In her first year at this school she was involved in making decisions about floor plans, resources and school policy. She found this really interesting.
The school opened with several year levels. There were over 1000 students when she left four years later. The open plan nature of the school and school leadership style meant staff had less whole school identification and clear purpose than D had experienced at her Elizabeth school . You could go for some time without seeing all staff, whereas at the Elizabeth school there was a large staffroom and structures that meant most staff members met regularly. The school leadership did not manage to create the morale and team spirit that would have built a cohesive school culture.
Deputy and Principal
By now D was aware that her interest lay in school administration and she applied for Deputy Principal positions. She had been assessed eligible to be appointed Deputy and was offered the position of Deputy at a large Metropolitan R-12 school, which she took.
This was just the challenge she needed. D worked with teams of teachers across the R-12 range and learned a lot from having a wide range of ages on the same campus. She worked with Early Childhood educators and enjoyed the experience. She had to put herself in a position of considerable change – an experience that stood her in good stead in later years. She enjoyed going to work.
After two years, D’s husband was offered a Deputy Principal position in the Iron Triangle. When he agreed to go, the Education Department was also able to offer D a Deputy position in the region.
It was here that D first encountered sexual harassment on a significant scale. She hated the experience. The school was unused to a female deputy and the school leadership made no attempt to understand the opportunity, responding with misogyny. She received some support and mentoring from a female principal of another school – but none from her own school, whose leadership she found wanting. She encountered Aboriginal Education issues for the first time, and learned from some staff who were trying to make a difference in that area and find pathways for students. She learned about generational poverty. She researched and worked in curriculum in order to design programs and improve outcomes.
The local female principal raised the issue of D becoming a principal. Directly and indirectly she encouraged D. When the opportunity arose, D applied for and won the Principal’s job at another local High School. Another candidate appealed the decision but D won the position again. This experience toughened her up.
The high schools in the town were undergoing reorganisation along the lines of junior and senior colleges. D did not enjoy the arguments around these changes. The difficulties in getting, accommodating and holding staff led to her being asked to move into the roll of staffing officer for a period of time. It lasted for two years and she really enjoyed it. She put in long hours – still at work at 11pm one Christmas Eve, making calls to try to staff schools. She enjoyed seeing the big picture and the challenge of matching people to vacancies – or just filling the vacancies! It gave her a new perspective on education and brought her into contact with a wide range of people with differing viewpoints.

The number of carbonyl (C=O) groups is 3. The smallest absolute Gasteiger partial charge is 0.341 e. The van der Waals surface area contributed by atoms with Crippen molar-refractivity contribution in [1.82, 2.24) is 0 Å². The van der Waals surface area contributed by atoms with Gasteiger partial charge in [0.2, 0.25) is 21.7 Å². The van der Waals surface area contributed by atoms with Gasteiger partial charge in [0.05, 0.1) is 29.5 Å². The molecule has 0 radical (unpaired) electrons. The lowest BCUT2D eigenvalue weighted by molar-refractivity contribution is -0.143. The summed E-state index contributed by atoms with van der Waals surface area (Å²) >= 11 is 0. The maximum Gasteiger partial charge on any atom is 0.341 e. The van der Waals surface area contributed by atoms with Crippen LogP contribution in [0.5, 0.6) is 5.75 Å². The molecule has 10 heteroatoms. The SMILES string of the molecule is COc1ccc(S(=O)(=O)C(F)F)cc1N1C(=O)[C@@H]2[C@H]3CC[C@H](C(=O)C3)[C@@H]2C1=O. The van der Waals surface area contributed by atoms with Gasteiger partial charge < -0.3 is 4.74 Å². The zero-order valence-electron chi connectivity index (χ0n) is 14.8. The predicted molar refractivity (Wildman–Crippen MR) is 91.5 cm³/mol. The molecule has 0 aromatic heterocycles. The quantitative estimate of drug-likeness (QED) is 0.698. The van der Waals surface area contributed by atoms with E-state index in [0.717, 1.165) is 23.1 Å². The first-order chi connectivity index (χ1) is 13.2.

When she was appointed to an outer northern metropolitan school as Principal she was able to apply a lot of what she had learned in staffing and meeting the needs of both curriculum and individuals.
All of this came together when D’s husband accepted the position of Director of a large global Indonesian school. D followed by accepting a similar position in a different Indonesian city. Here she had to recruit, train and manage both Indonesian and ex-patriot teachers as well as finding and implementing suitable international curricula. There were significant community challenges. She found ways to negotiate and reconcile the conflicting demands of owners, parents, teachers and students.
D retired and returned to Adelaide in 2011.
The high points of her career she sees as the students themselves. She really enjoyed working with a wide range of students – in terms of ages, abilities and socio-economic background. Some parents were also rewarding to work with. She is full of admiration for many of the young teachers she has worked with. She never enjoyed working at a political level.
She enjoyed the role of Principal with the exception of a couple of required roles, such as dealing with police and negotiating with the Union.
She found her pathway in learning by asking how she could use her strengths and experience. She quickly learned to work with people and their strengths. She never hated what she was doing. She realised early that there were a lot of things she didn’t know, but that she could get experience and learn. The places in which she taught influenced her political and social development and gave her more bravery to effect change and follow a social conscience.
She sees a big contrast from how she began as a teacher – without much knowledge, following her mother’s drive for a career and security to where she is now with capability, achievement, opinion, knowledge and experience.